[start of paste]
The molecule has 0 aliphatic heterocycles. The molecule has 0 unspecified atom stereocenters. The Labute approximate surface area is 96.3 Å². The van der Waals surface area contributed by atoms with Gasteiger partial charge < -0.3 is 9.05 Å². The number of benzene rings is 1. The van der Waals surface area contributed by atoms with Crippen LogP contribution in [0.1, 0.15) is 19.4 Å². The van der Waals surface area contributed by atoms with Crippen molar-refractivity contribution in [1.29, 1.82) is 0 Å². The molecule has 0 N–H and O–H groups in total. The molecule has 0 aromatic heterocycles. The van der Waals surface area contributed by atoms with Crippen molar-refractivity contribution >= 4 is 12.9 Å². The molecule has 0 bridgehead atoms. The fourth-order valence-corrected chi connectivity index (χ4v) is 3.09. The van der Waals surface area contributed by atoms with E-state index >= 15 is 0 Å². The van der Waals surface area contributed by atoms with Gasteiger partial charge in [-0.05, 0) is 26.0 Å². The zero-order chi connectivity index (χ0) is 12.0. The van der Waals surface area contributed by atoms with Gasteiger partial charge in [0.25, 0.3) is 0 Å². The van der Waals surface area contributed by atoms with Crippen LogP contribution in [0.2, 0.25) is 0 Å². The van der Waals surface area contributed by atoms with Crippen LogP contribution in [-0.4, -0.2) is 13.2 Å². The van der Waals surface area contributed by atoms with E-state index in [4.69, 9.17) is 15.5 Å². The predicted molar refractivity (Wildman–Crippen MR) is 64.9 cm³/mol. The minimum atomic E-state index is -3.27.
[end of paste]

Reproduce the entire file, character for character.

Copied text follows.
The molecule has 0 aliphatic heterocycles. The molecule has 0 unspecified atom stereocenters. The Labute approximate surface area is 96.3 Å². The van der Waals surface area contributed by atoms with Gasteiger partial charge < -0.3 is 9.05 Å². The number of benzene rings is 1. The van der Waals surface area contributed by atoms with Crippen LogP contribution in [0.1, 0.15) is 19.4 Å². The van der Waals surface area contributed by atoms with Crippen molar-refractivity contribution in [1.29, 1.82) is 0 Å². The molecule has 0 N–H and O–H groups in total. The molecule has 0 aromatic heterocycles. The van der Waals surface area contributed by atoms with Crippen molar-refractivity contribution >= 4 is 12.9 Å². The molecule has 0 bridgehead atoms. The fourth-order valence-corrected chi connectivity index (χ4v) is 3.09. The van der Waals surface area contributed by atoms with E-state index >= 15 is 0 Å². The van der Waals surface area contributed by atoms with Gasteiger partial charge in [-0.05, 0) is 26.0 Å². The zero-order chi connectivity index (χ0) is 12.0. The van der Waals surface area contributed by atoms with Gasteiger partial charge in [0.25, 0.3) is 0 Å². The van der Waals surface area contributed by atoms with Crippen LogP contribution in [0.2, 0.25) is 0 Å². The van der Waals surface area contributed by atoms with Crippen LogP contribution in [-0.4, -0.2) is 13.2 Å². The van der Waals surface area contributed by atoms with E-state index in [4.69, 9.17) is 15.5 Å². The predicted molar refractivity (Wildman–Crippen MR) is 64.9 cm³/mol. The minimum atomic E-state index is -3.27.